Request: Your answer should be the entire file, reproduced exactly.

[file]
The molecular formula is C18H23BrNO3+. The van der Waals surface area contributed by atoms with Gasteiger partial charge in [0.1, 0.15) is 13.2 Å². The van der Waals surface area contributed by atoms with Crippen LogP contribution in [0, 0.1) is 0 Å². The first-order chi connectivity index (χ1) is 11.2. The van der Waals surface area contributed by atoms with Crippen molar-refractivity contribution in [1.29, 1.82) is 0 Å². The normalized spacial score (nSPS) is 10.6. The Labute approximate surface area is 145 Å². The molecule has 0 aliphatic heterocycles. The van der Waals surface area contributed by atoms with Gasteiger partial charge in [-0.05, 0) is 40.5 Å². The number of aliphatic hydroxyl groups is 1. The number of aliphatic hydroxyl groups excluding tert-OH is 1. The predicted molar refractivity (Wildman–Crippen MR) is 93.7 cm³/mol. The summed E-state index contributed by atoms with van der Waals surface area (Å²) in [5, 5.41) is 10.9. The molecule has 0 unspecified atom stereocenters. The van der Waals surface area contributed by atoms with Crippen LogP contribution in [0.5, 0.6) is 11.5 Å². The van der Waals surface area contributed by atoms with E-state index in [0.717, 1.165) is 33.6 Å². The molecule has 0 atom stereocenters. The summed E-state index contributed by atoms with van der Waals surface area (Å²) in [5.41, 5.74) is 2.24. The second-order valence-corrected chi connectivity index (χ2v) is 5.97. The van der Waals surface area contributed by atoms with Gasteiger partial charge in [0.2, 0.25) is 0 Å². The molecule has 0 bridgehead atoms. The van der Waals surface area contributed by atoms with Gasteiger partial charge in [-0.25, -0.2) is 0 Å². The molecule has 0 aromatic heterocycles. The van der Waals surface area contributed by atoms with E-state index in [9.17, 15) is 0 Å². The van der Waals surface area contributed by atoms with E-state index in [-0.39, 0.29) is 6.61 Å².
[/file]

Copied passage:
The molecular formula is C18H23BrNO3+. The van der Waals surface area contributed by atoms with Gasteiger partial charge in [0.1, 0.15) is 13.2 Å². The van der Waals surface area contributed by atoms with Crippen LogP contribution in [0, 0.1) is 0 Å². The first-order chi connectivity index (χ1) is 11.2. The van der Waals surface area contributed by atoms with Crippen molar-refractivity contribution in [1.29, 1.82) is 0 Å². The normalized spacial score (nSPS) is 10.6. The Labute approximate surface area is 145 Å². The molecule has 0 aliphatic heterocycles. The van der Waals surface area contributed by atoms with Gasteiger partial charge in [-0.05, 0) is 40.5 Å². The number of aliphatic hydroxyl groups is 1. The number of aliphatic hydroxyl groups excluding tert-OH is 1. The predicted molar refractivity (Wildman–Crippen MR) is 93.7 cm³/mol. The summed E-state index contributed by atoms with van der Waals surface area (Å²) in [5, 5.41) is 10.9. The molecule has 0 unspecified atom stereocenters. The van der Waals surface area contributed by atoms with Crippen LogP contribution in [0.5, 0.6) is 11.5 Å². The van der Waals surface area contributed by atoms with E-state index in [0.717, 1.165) is 33.6 Å². The molecule has 0 atom stereocenters. The summed E-state index contributed by atoms with van der Waals surface area (Å²) in [5.41, 5.74) is 2.24. The second-order valence-corrected chi connectivity index (χ2v) is 5.97. The van der Waals surface area contributed by atoms with Gasteiger partial charge in [0.2, 0.25) is 0 Å². The molecule has 0 bridgehead atoms. The van der Waals surface area contributed by atoms with Gasteiger partial charge in [-0.25, -0.2) is 0 Å². The molecule has 0 aromatic heterocycles. The van der Waals surface area contributed by atoms with E-state index in [9.17, 15) is 0 Å². The van der Waals surface area contributed by atoms with E-state index in [-0.39, 0.29) is 6.61 Å².